Salah Farah, a Muslim, father of five and a teacher from Kenya, was on the bus that was attacked by al-Shabab in December. He defied the terrorist group and shielded Christians from an attack. After being admitted to the Kenyatta National Hospital for three weeks, he died during surgery to treat his bullet wound.
On his way home
Farah taught and was the deputy headmaster at a school in Mandera county. He had travelled to the southwest for a training program and was on his way back home when the attack occurred. The bus was going through the town Kotulo when it was ambushed; usually, buses travelling through the town are accompanied by a police escort.
“Unfortunately, there was no escort,” Farah said, “and then, unfortunately, we were surrounded by the al-Shabab.”
They fired through the windshield and the shrapnel injured his arm.
He showed incredible bravery
The attackers offered Farah a chance to escape their wrath.
“They told us if you are a Muslim, we are safe. There were some people who were not Muslim. They hid their heads,” he said.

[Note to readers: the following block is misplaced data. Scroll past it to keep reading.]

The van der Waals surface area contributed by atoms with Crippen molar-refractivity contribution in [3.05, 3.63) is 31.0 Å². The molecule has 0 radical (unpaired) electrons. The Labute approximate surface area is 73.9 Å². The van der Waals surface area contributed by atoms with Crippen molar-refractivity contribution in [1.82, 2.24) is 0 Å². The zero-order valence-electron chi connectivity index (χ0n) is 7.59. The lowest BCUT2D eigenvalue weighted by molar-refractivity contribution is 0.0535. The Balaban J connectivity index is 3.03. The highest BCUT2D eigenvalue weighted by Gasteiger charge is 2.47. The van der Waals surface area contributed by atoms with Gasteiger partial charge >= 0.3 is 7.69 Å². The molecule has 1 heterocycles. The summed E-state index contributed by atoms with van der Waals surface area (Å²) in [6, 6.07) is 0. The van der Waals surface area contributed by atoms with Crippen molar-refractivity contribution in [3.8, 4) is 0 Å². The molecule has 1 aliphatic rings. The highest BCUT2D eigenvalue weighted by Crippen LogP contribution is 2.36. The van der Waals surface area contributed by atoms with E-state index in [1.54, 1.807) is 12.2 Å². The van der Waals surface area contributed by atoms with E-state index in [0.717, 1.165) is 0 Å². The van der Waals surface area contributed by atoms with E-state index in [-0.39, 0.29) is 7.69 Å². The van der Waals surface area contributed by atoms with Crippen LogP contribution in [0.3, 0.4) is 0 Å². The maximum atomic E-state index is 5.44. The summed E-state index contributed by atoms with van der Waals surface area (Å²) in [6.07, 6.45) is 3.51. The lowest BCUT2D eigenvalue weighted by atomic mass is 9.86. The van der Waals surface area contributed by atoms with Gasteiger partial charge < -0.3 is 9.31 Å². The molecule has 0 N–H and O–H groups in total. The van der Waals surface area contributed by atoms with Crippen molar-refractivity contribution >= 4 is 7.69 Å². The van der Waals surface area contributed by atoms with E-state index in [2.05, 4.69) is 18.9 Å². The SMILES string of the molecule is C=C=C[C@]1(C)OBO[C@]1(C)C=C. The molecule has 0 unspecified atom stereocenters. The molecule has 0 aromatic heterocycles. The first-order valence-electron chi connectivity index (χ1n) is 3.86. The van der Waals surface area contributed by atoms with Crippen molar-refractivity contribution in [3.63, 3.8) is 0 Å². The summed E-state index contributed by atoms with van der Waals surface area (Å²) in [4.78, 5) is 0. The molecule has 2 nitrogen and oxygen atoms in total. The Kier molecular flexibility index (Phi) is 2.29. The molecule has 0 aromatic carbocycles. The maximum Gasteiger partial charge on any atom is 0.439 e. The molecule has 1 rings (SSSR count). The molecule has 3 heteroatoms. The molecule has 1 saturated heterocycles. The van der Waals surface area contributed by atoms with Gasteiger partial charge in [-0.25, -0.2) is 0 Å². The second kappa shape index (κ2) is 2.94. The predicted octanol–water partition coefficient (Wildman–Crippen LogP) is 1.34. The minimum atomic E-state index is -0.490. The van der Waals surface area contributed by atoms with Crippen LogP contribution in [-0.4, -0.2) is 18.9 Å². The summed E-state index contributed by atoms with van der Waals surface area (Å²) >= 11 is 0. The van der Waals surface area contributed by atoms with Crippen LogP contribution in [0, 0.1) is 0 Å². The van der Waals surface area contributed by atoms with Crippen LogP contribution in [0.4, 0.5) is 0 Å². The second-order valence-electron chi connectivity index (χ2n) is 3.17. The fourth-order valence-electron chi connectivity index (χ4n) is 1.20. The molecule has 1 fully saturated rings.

But Farah and the other Muslim passengers refused. In fact, when they were ordered off the vehicle, Farah said:
“…the women who were Muslims started removing their hijabs and lesos and handing them to the non-Muslims.”
The passengers asked the terrorists to either kill them all or leave them alone.
“As we argued, they shot me and [a] boy. One man who also came out of the bus and tried to escape to the bush was shot.” He was shot in the hip bone.
He stood for peace
When asked why he risked his life, Farah answered:
“It’s only the religion that is the difference, so I ask my brother Muslims to take care of the Christians so that the Christians also take care of us… and let us help one another and let us live together peacefully.”
He does not consider people like his attackers to be Muslims.
“Islam is a religion of peace, it’s not a religion of terrorists,” he said. “No, it is people who have different ideology, because people who have that ideology, they want to kill.”
A true hero
Farah had been responding well to treatment; but, despite the hospital’s best efforts, he did not make it. He began to bleed profusely before his passing. After Farah’s tragic passing Inspector General of Police Joseph Boinnet announced:
“We provided a plane to fly the body home to Mandera for burial. This is because the deceased died while trying to shield innocent Kenyans. He is a true hero.”
Farah’s brother Rashid hoped that his death can help encourage a religious harmony and community in Kenya.